Posted on October 3rd, 2018 By Bill Seitzler
As the effects of Hurricane Florence continue to be felt in the Carolinas, SmithGeiger asked Climate Central to write an article on how and why Hurricane Florence was such a different rain-maker. Climate Central is an independent organization of leading scientists and journalists researching and reporting the facts about our changing climate and its impact on the public. They provide resources for journalists covering weather and the environment. We hope you find value in reading this article and in using their work to supplement your storytelling. A lot of their material makes for great digital content with plenty of social opportunities.
Posted on September 14th, 2017 By Chris Archer
As our team monitored various news organizations covering the storms and subequent damage, we collected several clips to help feed your future planning when it comes to big story showcasing and storytelling...
Thanks Phil (WSVN, Miami): an Irma Proof-of-Performance thanking their met
Post Hurricane Live Drive (WFTX, Fort Myers): using a station vehicle for a live tour
Met Describes Roof Damage (WINK, Fort Myers): meteorologist explains the sounds, and risks
Going Off Script for Video (WINK, Fort Myers): anchor goes off script to describe hurricane video
Anchors and Radar Background (WINK, Fort Myers): anchors story-tell about live radar on set behind them
Posted on September 13th, 2017 By Andrew Finlayson
There are many different facets of a hurricane for a local news station to cover in order to keep viewers informed and safe before, during, and after a hurricane. SmithGeiger has compiled a set of examples that showcase impactful hurricane coverage both on-air and through social media.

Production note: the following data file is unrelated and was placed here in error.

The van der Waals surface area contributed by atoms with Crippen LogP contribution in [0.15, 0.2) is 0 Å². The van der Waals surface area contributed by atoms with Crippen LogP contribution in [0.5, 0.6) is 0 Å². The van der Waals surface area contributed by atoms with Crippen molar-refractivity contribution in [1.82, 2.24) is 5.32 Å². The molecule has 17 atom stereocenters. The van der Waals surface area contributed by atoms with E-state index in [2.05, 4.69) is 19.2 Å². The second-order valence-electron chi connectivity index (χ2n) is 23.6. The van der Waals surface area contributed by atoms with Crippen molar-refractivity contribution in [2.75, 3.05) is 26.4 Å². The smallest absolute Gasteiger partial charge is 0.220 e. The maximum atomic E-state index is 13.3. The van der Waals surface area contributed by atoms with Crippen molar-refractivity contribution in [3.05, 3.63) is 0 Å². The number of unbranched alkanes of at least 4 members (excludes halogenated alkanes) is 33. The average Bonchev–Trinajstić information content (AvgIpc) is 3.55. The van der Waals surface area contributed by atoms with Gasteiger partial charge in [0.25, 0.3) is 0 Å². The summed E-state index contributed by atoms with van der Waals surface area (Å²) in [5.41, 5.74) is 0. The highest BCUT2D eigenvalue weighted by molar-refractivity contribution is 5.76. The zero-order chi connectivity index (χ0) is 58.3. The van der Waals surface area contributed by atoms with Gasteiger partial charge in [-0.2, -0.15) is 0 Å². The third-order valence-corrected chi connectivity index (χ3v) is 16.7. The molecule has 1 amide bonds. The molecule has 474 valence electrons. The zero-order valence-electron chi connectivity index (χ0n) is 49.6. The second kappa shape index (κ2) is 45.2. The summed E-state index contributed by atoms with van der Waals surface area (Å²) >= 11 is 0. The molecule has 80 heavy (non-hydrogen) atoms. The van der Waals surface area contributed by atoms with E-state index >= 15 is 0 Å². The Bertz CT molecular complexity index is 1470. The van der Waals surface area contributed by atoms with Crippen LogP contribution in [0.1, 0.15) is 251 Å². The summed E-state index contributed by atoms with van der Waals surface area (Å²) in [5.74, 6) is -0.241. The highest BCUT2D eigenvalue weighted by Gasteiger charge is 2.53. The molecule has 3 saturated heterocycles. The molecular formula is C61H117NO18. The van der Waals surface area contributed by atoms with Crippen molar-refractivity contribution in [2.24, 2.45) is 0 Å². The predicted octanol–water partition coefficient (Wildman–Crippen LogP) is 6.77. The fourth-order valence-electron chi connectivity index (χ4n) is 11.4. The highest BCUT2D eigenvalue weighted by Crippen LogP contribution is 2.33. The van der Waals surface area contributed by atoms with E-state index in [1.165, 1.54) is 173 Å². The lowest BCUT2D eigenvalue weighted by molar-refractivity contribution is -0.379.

Close up of the track…
Slice the storm…
Posted on September 12th, 2017 By Chris Archer
Our hearts and thoughts are with our friends and partners who work to recover and rebuild from Hurricanes Harvey and Irma. And as our SmithGeiger team worked with stations in the path of these two massive storms, we gathered several takeaways that can help you plan for the next one...
1. TV is still very-much alive, especially when death and destruction might be on the horizon. Television still saw the majority of eyeballs during these events.
2. But the App and web were critical lifelines once power and evacuations became an issue. Stations saw huge bursts of App downloads prior to the storms, assuming they were properly and regularly teased in newscasts.
3. Where can I watch? It wasn't always 100% clear where we could watch the live stream, either on the web or App. Be sure this is super-obvious.
4. The Weather Channel is still a dominant source. This means we must always be conveying the power of our local brands and expertise.
5. Hurricanes are obviously still very hard to forecast. And it's easy for the local mets to get blamed for strength and track changes. This is why it's important to always be reminding the consumer that "we're giving you the first look at potential impact - the moment this changes, you'll be the first to know."